Thatcham Research claims little is known about how repair and insurance processes work for EVs
Thatcham Research will examine ‘pain points’ for electric cars, helping shape new era for car insurance
Thatcham Research will lead a five-month investigation into EV repair and salvage processes to help insurance companies prepare for the post-ICE era.
The safety specialist has received funding for the project from Innovate UK, the government-backed national innovation agency.
The non-profit firm, which helps to run the Euro NCAP crash-testing program, claims that little is currently known about how the repair and insurance processes work for EVs and how they differ from those for ICE cars.
The research project will initially focus on identifying differences in the workflow between EVs and ICE vehicles, as well as potential “pain points”.
Thatcham’s head of engineering, Adrian Watson, said: “In many circumstances, EV accident repair is no different from ICE vehicles [repair]. But under the hood lie everyday essentials, such as safe, cost-effective, timely post-accident repair and the surrounding claims process so critical to putting any new vehicle on the road. And nowhere is the difference between EV and ICE more clearly underlined than in the insurance-claim chain.”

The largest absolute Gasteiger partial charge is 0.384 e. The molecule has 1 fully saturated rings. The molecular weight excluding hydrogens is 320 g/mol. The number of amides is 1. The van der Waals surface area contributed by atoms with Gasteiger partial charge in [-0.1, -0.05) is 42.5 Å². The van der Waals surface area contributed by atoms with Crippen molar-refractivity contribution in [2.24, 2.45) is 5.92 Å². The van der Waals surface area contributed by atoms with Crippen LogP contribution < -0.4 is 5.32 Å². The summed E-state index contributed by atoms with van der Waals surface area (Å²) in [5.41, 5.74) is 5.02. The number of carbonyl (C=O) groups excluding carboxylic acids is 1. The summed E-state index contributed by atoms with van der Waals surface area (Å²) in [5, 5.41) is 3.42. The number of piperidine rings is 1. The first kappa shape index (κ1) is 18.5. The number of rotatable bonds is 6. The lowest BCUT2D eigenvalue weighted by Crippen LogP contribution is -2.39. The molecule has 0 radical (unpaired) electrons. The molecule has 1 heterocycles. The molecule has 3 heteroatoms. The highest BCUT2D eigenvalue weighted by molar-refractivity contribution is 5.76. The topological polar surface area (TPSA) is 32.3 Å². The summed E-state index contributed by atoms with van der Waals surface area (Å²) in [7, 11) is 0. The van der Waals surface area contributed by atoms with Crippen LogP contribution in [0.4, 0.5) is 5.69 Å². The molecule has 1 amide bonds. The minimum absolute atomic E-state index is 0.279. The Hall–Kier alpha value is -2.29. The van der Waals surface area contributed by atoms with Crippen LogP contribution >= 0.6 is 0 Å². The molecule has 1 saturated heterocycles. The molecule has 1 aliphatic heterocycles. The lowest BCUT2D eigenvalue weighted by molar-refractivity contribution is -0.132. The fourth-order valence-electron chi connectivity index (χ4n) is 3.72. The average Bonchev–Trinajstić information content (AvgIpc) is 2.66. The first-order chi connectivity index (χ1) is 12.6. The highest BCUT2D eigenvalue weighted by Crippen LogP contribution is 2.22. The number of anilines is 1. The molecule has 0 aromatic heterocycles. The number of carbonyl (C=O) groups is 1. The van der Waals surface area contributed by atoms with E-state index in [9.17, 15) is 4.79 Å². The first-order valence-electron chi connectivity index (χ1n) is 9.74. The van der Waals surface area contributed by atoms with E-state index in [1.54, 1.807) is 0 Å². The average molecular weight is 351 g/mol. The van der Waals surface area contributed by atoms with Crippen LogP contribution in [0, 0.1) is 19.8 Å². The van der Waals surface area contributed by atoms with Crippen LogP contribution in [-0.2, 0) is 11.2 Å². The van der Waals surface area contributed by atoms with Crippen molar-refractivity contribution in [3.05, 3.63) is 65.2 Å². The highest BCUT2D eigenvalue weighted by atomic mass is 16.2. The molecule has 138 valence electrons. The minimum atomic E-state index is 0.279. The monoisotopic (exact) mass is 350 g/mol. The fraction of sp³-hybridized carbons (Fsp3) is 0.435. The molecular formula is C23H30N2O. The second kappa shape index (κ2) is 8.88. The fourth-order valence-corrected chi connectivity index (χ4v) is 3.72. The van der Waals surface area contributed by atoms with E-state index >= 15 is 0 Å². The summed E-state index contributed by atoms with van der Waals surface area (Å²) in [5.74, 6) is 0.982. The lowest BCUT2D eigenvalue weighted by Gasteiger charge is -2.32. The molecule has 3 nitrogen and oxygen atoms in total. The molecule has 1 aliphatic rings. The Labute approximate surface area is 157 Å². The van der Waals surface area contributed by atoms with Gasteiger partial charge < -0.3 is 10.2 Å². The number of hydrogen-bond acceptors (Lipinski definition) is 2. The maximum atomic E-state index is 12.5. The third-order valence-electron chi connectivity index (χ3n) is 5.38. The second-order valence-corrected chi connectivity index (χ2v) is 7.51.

The research project will pay additional attention to the effect of collisions on batteries, as their high cost and relative fragility poses extra challenges for insurance.
Thatcham has partnered with insurance firm LV to utilise real-world claims data for its modelling; as well as salvage, dismantling and recycling specialist Synetiq for insight on recycling as much of a terminally crashed EV as possible.
LV networks and engineering boss Chris Payne called the project “exciting and crucial”, adding that it will “not only have a positive impact on claims costs but will also feed a healthy second-hand EV market”.
On the collaborative nature of the research project, Watson said: “It’s vital that the industry comes together to ensure customer expectations of owning, insuring and repairing an EV can be met, and that the experience can be better than they’re used to with an ICE [vehicle].”
The investigation follows a recent warning from the Financial Conduct Authority that it had evidence insurers were undervaluing written-off cars, only increasing their offers to a full value when customers complained.